Freeze Frames. A weekly update of film releases
COLONEL REDL -- The rise and fall of a self-seeking Army officer during the last period of the Austro-Hungarian Empire. Directed by today's leading Hungarian filmmaker, Istv'an Szab'o, and surprisingly similar to his respected ``Mephisto'' in its concern with ambition and duplicity. A substantial work, although the long central portion has no virtues to match the fluid camera work of the opening or Klaus Maria Brandauer's bravura acting near the end. Though the subtheme of homosexuality is treated with comparative tact, there is some explicit heterosexual behavior. (Rated R)Skip to next paragraph
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THE JOURNEY OF NATTY GANN -- In the midst of the 1930s depression, a young girl starts a lonely search for her father, who has headed west to take a job. It's refreshing to see a strong female character at the center of the plot, and the movie plunks her into all kinds of situations, some of them fairly suspenseful. But the supporting characters are too familiar; the dialogue is often trite; and the ending, which tries very hard to be inspiring, drowns in its own corn. There's also a surpris ing amount of dubious taste for a Walt Disney picture, including vulgar language, bathroom humor, and even a dogfight scene. Directed by Jeremy Kagan. (Rated PG)
JAGGED EDGE -- Despite misgivings about the criminal justice system, a former prosecutor takes over the defense of a wealthy man charged with savagely killing his wife. At a time when strong roles for actresses are all too scarce, Glenn Close lights up the screen as the canny lawyer, while Jeff Bridges leads an excellent male contingent.
Except for a few moments of harrowing verbal and visual violence involving defenseless women, this is a direct descendant of such classic courtroom dramas as ``Witness for the Prosecution'' and ``Anatomy of a Murder,'' which offered similar blends of suspense and irony. Richard Marquand directed. (Rated R)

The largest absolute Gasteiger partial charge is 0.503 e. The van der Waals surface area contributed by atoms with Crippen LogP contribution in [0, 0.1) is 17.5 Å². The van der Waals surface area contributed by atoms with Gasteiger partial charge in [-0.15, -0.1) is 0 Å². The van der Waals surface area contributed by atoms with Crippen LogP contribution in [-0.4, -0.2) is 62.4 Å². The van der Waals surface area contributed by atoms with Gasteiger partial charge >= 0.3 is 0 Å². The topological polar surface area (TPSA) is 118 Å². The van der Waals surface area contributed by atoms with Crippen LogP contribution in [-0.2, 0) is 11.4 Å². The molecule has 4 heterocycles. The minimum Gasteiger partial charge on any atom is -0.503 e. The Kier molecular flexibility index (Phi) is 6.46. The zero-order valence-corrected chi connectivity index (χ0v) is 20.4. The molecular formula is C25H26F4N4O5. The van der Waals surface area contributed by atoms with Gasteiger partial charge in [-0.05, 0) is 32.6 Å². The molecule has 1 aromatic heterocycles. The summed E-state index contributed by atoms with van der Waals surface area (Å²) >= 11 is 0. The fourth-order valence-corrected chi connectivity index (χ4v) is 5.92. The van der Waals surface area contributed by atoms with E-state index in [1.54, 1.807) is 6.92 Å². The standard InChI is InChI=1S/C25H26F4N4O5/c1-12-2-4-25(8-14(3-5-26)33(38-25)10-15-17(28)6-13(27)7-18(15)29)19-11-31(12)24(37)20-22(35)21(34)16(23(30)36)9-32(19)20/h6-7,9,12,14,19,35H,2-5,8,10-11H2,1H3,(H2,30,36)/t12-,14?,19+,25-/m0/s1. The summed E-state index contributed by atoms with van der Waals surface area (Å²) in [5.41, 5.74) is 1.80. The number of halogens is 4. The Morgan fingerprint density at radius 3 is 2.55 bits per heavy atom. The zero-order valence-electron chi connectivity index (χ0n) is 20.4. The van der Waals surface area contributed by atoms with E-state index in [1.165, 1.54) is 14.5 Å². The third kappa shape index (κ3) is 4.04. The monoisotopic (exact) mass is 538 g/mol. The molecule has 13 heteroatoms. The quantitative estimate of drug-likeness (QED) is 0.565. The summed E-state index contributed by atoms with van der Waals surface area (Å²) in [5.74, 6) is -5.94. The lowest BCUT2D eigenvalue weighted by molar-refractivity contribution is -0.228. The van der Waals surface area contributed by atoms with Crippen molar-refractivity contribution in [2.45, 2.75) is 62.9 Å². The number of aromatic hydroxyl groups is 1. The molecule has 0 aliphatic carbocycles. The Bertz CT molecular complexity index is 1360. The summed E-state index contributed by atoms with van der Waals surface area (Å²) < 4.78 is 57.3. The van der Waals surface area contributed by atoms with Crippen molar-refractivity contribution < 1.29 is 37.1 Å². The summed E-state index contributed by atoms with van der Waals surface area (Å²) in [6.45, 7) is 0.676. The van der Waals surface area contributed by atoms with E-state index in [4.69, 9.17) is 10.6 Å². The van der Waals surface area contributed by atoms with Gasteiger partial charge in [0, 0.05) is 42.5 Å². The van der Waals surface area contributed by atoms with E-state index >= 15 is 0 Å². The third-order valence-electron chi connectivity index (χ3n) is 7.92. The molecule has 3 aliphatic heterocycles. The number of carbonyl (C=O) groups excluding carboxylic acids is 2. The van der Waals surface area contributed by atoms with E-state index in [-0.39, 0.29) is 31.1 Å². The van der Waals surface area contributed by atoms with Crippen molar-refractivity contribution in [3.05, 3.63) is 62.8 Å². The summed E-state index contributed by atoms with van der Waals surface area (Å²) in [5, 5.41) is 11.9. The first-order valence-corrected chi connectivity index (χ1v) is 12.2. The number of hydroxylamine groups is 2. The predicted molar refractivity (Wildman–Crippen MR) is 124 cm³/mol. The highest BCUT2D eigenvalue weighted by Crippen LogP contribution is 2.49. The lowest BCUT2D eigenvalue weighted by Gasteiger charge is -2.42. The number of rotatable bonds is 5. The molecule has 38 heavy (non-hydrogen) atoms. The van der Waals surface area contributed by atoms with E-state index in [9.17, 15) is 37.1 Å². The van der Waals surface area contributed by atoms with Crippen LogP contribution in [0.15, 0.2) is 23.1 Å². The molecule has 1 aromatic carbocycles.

SWEET DREAMS -- Jessica Lange plays the late country singer Patsy Cline in this well-made but downbeat ``biopic,'' which focuses on her career and her turbulent relationship with her second husband. Directed with a sharp eye and a steady hand by Karel Reisz. (Rated R)
TARGET -- He's such a dull guy that even his family is bored silly. But when his wife is kidnapped, it turns out he's a former CIA man with a license to kill. Before his teen-age son has time to gasp, ``Gee, dad, I didn't know . . . ,'' he's scampering across Europe in search of his purloined spouse. This could have made for an involving thriller if it weren't for a clumsy script and uncertain performances from pro Gene Hackman and young heartthrob Matt Dillon, among others. Arthur Penn direc ted, way below his top form. (Rated R)
TWICE IN A LIFETIME -- A middle-aged husband falls in love with a new woman in town, and his family's complacent life is shaken from top to bottom. The characters are ordinary and the story is simple, and that's exactly why the events have such impact. The filmmaker, Bud Yorkin, also has the sense to avoid easy answers to timeless emotional questions. He does indulge himself in graphic depictions of some after-hours excesses, though. (Rated R) RATINGS: Films with ratings other than G may contain varying degrees of vulgar language, nudity, sex, and violence.